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Animal Coat Patterns |
Humans have long had a fascination with the coat patterns of animals. Alan Turing was the first to articulate an explanation of how the patterns of animals like leopards, jaguars and zebras are determined. Animals also includes snakes, moths, butterflies and other non-vegetable creatures.
Turing asserted that the patterns can arise as a result of instabilities in the diffusion of morphogenetic chemicals in the animals' skins during the embryonic stage of development. The densities of these morphogenetic chemicals follow equations over time and space.
Let C be the vector of morphogen concentrations. The vector equation giving the spatial and temporal dynamics of morphogen concentrations is:
where F(C) is a nonlinear vector function and D is diagonal matrix.
The equations can be put into a form such that the diagonal matrix D
is of the form
D = diag(1,d). Thus d represents the relative magnitude of
the diffusion coefficient of one morphogen compared to the other.
Turing said in effect that if D=0 and C goes to the steady state solution of F(C*)=0, then under some circumstance the introduction of nonzero D can create spatial variations that produce patterns.
For the problem to be properly formulated there must be boundary and initial conditions specified. Let B be the domain of the problem and let ∂B be the boundary of the domain. Then the boundary and initial conditions are:
Let C* be a solution to F(C)=0. C* is a solution which is uniform over space and thus ∇^{2}C* = 0. Now consider a linearization of the equation about the point C*. Thus
where c = C - C* and γA = [∂F/∂C], where γ is a nondimensional scale parameter that is proportional to the square of the linear dimension of a one dimensional system and the area of a two dimensional system. The existence of γ and its relation to the scale of the system requires further analysis.^{1}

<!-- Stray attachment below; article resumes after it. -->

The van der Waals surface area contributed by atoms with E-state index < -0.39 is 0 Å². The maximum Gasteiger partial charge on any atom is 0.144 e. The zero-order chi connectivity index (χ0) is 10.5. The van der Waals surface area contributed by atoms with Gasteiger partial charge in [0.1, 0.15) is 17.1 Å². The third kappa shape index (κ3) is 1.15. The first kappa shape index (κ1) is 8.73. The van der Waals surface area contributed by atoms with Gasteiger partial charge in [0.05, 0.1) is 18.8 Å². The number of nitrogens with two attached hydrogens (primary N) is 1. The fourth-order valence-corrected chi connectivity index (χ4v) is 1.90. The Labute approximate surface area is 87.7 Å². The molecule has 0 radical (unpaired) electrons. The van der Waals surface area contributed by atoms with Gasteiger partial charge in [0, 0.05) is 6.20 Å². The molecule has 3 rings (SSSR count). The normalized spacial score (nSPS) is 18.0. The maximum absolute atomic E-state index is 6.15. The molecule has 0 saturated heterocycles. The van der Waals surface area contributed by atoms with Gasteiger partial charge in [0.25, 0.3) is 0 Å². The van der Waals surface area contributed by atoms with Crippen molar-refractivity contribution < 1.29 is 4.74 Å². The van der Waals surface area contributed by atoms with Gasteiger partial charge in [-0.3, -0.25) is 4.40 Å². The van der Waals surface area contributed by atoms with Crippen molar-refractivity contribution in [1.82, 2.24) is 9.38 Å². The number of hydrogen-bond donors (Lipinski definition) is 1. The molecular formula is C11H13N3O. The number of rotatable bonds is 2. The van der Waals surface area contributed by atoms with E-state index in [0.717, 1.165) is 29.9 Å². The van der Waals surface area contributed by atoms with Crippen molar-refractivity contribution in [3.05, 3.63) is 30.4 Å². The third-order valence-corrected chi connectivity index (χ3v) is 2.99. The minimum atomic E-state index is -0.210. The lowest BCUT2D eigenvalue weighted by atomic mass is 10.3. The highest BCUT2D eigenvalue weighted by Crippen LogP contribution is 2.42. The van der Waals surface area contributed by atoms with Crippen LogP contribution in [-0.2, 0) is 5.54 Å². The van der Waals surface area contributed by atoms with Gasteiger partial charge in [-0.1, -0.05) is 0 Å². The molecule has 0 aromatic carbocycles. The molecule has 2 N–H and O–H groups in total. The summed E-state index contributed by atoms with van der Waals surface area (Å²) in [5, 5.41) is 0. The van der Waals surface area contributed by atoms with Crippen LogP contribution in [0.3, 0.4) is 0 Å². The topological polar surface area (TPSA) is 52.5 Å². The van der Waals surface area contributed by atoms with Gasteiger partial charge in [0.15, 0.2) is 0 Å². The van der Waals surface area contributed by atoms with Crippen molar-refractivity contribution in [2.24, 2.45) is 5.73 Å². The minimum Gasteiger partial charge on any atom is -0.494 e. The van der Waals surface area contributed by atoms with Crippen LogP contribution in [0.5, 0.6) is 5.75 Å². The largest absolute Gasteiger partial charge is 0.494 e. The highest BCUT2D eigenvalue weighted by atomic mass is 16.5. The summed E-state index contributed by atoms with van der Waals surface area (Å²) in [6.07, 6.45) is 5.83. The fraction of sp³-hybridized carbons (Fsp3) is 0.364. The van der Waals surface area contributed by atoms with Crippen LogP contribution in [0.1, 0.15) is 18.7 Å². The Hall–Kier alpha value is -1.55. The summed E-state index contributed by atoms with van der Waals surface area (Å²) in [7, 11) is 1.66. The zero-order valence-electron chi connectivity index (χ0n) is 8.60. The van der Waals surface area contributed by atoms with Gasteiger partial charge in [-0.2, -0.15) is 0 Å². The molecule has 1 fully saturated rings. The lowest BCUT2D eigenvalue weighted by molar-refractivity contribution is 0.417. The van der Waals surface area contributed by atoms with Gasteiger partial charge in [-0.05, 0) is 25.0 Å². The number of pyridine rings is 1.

In the absence of spatial variation in c the behavior of the system for |c| small is the same as the solution to the system:
This system is stable if all of the roots of the determinant equation
have negative real parts. In general, the product of all the roots of this equation when A is n×n is equal to γ^{n}det[A] and the sum of the roots is equal to γtr(A).
For a two-component system the equation for the eigenvalues is:
The condition that the real parts of both roots be negative is that the det(A) be positive and the trace of A be negative. These conditions are equivalent to both roots having the same sign and the sum of the roots being negative.
Now consider the equation that includes spatial
variation and consider a separation of variables; i.e.,
c(r,t)= W(r)T(t) where W(r) is a scalar-valued function and
T(t) is a
vector function. Thus,
In order to proceed further it is necessary to limit W to functions which are solutions to the boundary value problem:
Now the system of equation is
For the solution for T(t) to be of the form exp(λt)T, we must have
The λ's are the eigenvalues of the matrix M = γA - k^{2}D. For spatial instability one of the eigenvalues for some value of k^{2} must have a positive real part. For k^{2} = 0 none of the eigenvalues has a real part.
For a two-component system the equation satisfied by the eigenvalues is:
In order for one of the solutions of the quadratic equation to have a positive real part for some value of k it is necessary that either:
Since -tr(M) = -γtr(A) + k^{2}tr(D) and tr(A) was assumed to be negative for steady state stability there is no way that the coefficient of λ, -tr(M), can be negative. Therefore the only way that at least one root can have a positive real value is that det(M) be negative for some value of k^{2}.
The graph shows the case that det(M) is negative for some value of k^{2}. For this case to hold there must be a value of d such that for some value of k^{2} det(M)=0 and the derivative of det(M) with respect to k^{2} is also zero. The value of d such that det(M) is tangent to the k^{2} axis is called the critical value of d, d_{c}.
For a periodic solution in an essentially linear domain, as for example in a snake skin, coloration of all regions above a threshold level would result in stripes. In more rectangular domains there could also be stripes, but there can also be spots as shown on the accompanying reproductions from J.D. Murray's book.
Murray's method of solution makes use of solutions to the Helmholtz equation,
He presents the patterns that occur on the special domains shaped as hexagons, rhombuses and triangles. The results shown in the following are evocative of types of patterns that occur on reptiles.
The most striking of Murray's simulations are those for a domain shaped like an animal skin with four legs, a head and a tail. He examines what the equations give for the junction of a horizontal stripe pattern on a leg with a vertical stripe pattern on the torso. The results are consistent with the pattern of zebra stripes at the junction of leg and torso.
Proto-types of Patterns of Animal Tails
Source:
J.D. Murray, Mathematical Biology
Simulations of Animal Coat Patterns
Source: J.D. Murray, Mathematical Biology
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